Siôn Rowlands fell into veterinary science accidentally. His father was a GP and Rowlands didn't want to follow in his footsteps, particularly when he considered the strain that being on-call put on his father's life. When he was seventeen he took the opportunity of doing work experience with a family friend who was a vet and was convinced this was the job for him. Before long, he was at Liverpool University. It hadn't - as with so many students - been his dream since he was a child. If anything, he'd wanted to be a professional footballer. Full Review


Review of

A Nye of Pheasants by Steve Burrows

4star.jpg Crime

DCI Domenic Jejeune's close friend and former colleague, Danny Maik, has taken a short holiday in Singapore to meet up with an old ally, Guy Trueman. Maik was involved in a street brawl - he would later maintain that he was facing a man armed with a knife - and he killed a Ghurka. Initially, he faced a charge of manslaughter but evidence came to light that suggested that he might have planned to murder the man. Now he could be facing the death penalty. Domenic Jejeune can do nothing to help as any interference from another police force could provoke a diplomatic incident and wouldn't help Danny at all. Full Review


Review of

The Perfect Passion Company by Alexander McCall Smith

4.5star.jpg General Fiction

The Perfect Passion Company is a dating agency in Edinburgh, run by Ness and operating as an alternative to all the online apps in providing a more personal, tailored service. Ness has asked her younger cousin Katie if she could come and look after the business, as Ness is planning to take a trip to Canada to get away for a while. Katie is coming out of a break up with a bad boyfriend, and so jumps at the chance to come home to Edinburgh. And so begins this new story from Alexander McCall Smith, bringing us to an Edinburgh we already love, thanks to 44 Scotland Street and the Isabel Dalhousie novels, but with some new characters who quickly begin to charm. Katie has no experience in running a business, or in match-making, but Ness has full confidence in her abilities, and there's always her very helpful (and rather handsome) neighbour, William, to lend a hand… Full Review


Review of

InstaKnits for Baby by Melissa Leapman

4star.jpg Crafts

Melissa Leapman's InstaKnits for Baby gives us a collection of knits from toys to blankets. Some will be quick knits - others are of the 'long, cosy afternoons in front of the fire' variety. The projects are divided by the time they'll take to complete - less than five hours, five to ten hours, ten to twenty hours and more than twenty hours. All the projects are attractive, modern and useable. I perhaps show my age when I wonder about 'social-media-worthy projects' but that's me being picky. Full Review


Review of

The Bad Weather Friend by Dean Koontz

4.5star.jpg Paranormal

Benny is having a terrifically bad day. He loses his job, he loses his fiancee, and his house gets trashed. Oh, and someone has delivered a really weird, disturbing coffin-sized object to his home, and it's possible that whoever or whatever was inside is the thing that has trashed his house! The thing is, Benny is the very last person to deserve all this bad luck. He is a nice person. A really nice person. So fortunately for Benny it turns out that the delivery to his house is a new friend, a bad weather friend called Spike, who has been sent to help him since Benny is clearly under attack from nefarious forces for being a good person. Spike is going to take care of Benny, and will certainly take care of Benny's enemies, if he, Benny, and Harper (a waitress slash Private Investigator who finds herself roped into Benny's wild adventure) can figure out who exactly they are. Full Review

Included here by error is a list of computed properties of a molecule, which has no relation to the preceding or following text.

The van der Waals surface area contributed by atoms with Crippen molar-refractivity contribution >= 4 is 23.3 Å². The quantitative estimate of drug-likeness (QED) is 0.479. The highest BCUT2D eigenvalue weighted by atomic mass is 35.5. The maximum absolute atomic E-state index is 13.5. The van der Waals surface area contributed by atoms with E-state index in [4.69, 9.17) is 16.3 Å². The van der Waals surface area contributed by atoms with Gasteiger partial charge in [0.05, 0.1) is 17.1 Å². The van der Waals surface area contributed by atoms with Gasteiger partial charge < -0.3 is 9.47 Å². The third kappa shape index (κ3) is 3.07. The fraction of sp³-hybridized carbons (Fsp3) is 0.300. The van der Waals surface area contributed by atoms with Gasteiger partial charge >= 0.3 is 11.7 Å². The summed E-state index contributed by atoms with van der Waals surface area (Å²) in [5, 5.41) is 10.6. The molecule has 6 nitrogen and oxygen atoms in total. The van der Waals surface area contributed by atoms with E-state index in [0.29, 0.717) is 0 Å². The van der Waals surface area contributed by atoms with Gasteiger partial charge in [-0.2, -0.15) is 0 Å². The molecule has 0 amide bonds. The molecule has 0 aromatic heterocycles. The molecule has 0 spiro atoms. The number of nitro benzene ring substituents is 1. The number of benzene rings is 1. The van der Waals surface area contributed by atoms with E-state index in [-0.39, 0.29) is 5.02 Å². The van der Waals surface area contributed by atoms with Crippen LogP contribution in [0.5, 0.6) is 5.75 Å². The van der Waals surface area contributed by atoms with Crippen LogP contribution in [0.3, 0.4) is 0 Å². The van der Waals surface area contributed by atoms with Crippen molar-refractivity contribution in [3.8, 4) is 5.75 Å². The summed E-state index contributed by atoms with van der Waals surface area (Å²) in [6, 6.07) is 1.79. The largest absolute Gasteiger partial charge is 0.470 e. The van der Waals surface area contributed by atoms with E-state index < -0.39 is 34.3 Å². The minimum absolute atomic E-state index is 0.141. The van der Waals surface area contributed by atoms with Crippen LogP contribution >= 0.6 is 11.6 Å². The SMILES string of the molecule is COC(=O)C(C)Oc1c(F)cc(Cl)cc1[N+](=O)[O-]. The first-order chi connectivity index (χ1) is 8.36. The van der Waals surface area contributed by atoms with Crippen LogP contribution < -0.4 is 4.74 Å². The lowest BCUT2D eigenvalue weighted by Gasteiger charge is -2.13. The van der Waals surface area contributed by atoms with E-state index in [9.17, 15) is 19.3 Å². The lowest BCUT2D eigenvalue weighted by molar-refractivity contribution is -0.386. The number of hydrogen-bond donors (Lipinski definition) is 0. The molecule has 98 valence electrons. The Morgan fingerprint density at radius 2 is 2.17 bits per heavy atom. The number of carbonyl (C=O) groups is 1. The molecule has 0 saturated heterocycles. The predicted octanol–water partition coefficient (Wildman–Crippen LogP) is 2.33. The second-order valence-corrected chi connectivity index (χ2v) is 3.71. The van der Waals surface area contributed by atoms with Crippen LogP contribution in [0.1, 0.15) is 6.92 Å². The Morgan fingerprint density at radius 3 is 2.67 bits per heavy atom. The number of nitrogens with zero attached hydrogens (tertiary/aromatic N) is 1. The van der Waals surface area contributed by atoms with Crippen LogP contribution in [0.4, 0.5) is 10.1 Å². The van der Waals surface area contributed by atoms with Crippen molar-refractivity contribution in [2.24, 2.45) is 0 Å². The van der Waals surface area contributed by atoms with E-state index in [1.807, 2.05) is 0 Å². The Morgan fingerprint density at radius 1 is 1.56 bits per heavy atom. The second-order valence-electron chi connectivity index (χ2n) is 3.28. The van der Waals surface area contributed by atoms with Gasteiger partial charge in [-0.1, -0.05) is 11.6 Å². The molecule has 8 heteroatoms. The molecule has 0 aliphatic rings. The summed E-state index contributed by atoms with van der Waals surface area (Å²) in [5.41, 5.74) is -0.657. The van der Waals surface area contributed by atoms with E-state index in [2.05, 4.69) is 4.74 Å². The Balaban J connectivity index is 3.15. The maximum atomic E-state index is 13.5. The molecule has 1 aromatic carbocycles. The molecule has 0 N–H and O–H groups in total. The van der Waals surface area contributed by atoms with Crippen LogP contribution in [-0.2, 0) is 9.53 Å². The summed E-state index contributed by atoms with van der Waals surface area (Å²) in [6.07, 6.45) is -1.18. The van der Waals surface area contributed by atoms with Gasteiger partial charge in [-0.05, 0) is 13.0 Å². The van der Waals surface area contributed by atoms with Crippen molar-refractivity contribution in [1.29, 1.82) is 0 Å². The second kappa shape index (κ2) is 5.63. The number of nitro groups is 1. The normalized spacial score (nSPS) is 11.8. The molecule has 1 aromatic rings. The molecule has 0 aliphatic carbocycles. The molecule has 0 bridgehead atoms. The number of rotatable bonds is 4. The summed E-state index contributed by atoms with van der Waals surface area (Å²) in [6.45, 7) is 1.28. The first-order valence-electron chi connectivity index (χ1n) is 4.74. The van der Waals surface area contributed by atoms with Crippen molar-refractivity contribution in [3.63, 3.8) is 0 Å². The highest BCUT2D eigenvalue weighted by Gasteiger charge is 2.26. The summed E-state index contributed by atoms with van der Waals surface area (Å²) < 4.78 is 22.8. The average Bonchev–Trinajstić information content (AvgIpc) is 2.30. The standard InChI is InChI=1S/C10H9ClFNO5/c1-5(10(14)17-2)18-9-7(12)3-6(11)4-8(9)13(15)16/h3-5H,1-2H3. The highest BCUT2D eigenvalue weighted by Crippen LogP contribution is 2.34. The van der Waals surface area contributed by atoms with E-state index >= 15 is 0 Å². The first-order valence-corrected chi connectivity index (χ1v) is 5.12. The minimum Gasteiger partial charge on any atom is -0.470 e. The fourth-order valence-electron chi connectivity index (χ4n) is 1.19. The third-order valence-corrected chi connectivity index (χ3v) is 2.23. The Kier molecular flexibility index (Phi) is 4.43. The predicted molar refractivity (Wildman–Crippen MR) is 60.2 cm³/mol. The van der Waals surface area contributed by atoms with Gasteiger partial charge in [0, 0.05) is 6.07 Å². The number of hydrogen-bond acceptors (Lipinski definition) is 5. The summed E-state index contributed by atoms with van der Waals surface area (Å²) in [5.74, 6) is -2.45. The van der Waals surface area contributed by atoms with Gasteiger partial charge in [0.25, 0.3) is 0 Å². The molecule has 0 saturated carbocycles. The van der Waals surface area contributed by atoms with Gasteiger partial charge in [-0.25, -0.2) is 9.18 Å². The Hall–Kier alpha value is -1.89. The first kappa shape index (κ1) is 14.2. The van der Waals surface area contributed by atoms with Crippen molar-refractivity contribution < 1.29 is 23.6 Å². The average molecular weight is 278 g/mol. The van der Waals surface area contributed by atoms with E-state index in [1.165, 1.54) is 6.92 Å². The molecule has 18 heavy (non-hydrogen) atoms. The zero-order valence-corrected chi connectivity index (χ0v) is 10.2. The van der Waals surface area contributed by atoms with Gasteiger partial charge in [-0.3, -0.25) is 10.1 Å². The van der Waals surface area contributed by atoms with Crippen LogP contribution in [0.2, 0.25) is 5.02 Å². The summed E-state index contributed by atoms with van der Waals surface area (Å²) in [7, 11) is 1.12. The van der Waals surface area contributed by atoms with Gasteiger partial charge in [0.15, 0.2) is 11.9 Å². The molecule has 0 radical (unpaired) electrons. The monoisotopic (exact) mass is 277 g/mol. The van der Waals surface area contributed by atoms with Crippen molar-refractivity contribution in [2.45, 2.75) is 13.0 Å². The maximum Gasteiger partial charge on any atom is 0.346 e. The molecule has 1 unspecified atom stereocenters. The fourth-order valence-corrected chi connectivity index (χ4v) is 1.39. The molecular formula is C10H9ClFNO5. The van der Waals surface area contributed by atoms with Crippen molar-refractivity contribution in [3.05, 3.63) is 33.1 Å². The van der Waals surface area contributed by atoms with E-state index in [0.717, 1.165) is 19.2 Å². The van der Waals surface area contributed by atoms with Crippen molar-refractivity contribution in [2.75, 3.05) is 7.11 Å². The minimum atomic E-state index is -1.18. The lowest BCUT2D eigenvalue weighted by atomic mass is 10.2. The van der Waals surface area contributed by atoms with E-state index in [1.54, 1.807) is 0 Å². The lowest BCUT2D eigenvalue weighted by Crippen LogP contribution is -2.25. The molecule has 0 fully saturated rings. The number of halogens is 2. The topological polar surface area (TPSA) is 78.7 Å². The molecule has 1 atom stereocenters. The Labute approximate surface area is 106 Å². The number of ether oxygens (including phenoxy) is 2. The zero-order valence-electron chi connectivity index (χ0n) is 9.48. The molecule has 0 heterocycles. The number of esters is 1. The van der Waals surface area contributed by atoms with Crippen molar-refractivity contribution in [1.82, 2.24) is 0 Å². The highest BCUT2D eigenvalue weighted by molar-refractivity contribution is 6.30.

Review of

Murray and Bun by Adam Stower

4.5star.jpg Confident Readers

Murray is supposed to be a humble, tidy and friendly cat, one who is able to sleep and eat and eat and sleep and, well, whatever takes his fancy next of the two. But he's a bad magician's cat, so his favourite bun has been turned into a hyperactive sticky rabbit called Bun, and the catflap they both use can chuck them out, not into the regular back garden, but into a world of frightening adventure and whiffs. This time round it drops them into a Viking land, where a troll hunter is expected – well, one much bigger than Murray was, to be honest, but he's turned up and he'll have to do… Full Review


Review of

Fragility by Mosby Woods

4star.jpg Literary Fiction

Can you make a Yo birthing person joke? And if you could, is the question should you make it? Or is the question if you did, would it land? The catch is that the answer for both could well be.... no.

Fragility is set as the city of Portland, Oregon, cautiously begins to emerge from the restrictions imposed during the covid pandemic Full Review

{{Frontpage |isbn=1529431735 |title=The Winter Visitor |author=James Henry |rating=4 |genre=Crime |summary=It's February 1991 and Essex is bitingly cold, which made Bruce Hopkins' return all the more surprising. He'd been exiled on the Costa del Sol as a wanted drug smuggler for a decade. The return has come about because he's had a letter from his ex-wife, saying that she's ill and hasn't long to live. It's hard to feel any sympathy when Hopkins is abducted, stripped to his underwear and sent to a watery grave in the boot of a stolen Ford Sierra. Is it a warning from a Spanish gang or a problem closer to home?